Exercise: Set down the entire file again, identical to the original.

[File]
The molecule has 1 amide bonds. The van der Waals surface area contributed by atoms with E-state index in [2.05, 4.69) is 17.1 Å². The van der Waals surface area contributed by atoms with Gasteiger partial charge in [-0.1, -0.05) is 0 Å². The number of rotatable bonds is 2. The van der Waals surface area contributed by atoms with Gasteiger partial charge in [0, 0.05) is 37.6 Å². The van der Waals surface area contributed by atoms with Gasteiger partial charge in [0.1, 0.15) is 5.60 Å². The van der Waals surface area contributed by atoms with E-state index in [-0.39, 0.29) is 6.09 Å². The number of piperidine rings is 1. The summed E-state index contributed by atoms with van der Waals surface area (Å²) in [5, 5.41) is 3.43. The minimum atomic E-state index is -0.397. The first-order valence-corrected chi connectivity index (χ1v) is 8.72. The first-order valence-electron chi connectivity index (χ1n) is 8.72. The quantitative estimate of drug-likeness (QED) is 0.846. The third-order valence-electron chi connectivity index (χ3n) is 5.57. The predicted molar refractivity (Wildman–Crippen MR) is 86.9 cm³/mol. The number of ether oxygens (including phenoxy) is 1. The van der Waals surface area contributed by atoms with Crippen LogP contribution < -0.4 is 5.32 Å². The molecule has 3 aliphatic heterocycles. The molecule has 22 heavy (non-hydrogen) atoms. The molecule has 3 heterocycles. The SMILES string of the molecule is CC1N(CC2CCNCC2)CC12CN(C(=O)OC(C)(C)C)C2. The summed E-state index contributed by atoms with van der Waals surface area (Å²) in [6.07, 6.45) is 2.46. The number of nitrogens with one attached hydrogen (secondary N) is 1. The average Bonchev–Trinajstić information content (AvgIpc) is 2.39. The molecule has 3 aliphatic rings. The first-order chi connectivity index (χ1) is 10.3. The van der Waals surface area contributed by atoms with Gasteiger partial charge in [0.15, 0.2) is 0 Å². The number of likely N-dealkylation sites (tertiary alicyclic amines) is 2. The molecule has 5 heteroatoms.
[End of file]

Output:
The molecule has 1 amide bonds. The van der Waals surface area contributed by atoms with E-state index in [2.05, 4.69) is 17.1 Å². The van der Waals surface area contributed by atoms with Gasteiger partial charge in [-0.1, -0.05) is 0 Å². The number of rotatable bonds is 2. The van der Waals surface area contributed by atoms with Gasteiger partial charge in [0, 0.05) is 37.6 Å². The van der Waals surface area contributed by atoms with Gasteiger partial charge in [0.1, 0.15) is 5.60 Å². The van der Waals surface area contributed by atoms with E-state index in [-0.39, 0.29) is 6.09 Å². The number of piperidine rings is 1. The summed E-state index contributed by atoms with van der Waals surface area (Å²) in [5, 5.41) is 3.43. The minimum atomic E-state index is -0.397. The first-order valence-corrected chi connectivity index (χ1v) is 8.72. The first-order valence-electron chi connectivity index (χ1n) is 8.72. The quantitative estimate of drug-likeness (QED) is 0.846. The third-order valence-electron chi connectivity index (χ3n) is 5.57. The predicted molar refractivity (Wildman–Crippen MR) is 86.9 cm³/mol. The number of ether oxygens (including phenoxy) is 1. The van der Waals surface area contributed by atoms with Crippen LogP contribution < -0.4 is 5.32 Å². The molecule has 3 aliphatic heterocycles. The molecule has 22 heavy (non-hydrogen) atoms. The molecule has 3 heterocycles. The SMILES string of the molecule is CC1N(CC2CCNCC2)CC12CN(C(=O)OC(C)(C)C)C2. The summed E-state index contributed by atoms with van der Waals surface area (Å²) in [6.07, 6.45) is 2.46. The number of nitrogens with one attached hydrogen (secondary N) is 1. The average Bonchev–Trinajstić information content (AvgIpc) is 2.39. The molecule has 3 aliphatic rings. The first-order chi connectivity index (χ1) is 10.3. The van der Waals surface area contributed by atoms with Gasteiger partial charge in [0.15, 0.2) is 0 Å². The number of likely N-dealkylation sites (tertiary alicyclic amines) is 2. The molecule has 5 heteroatoms.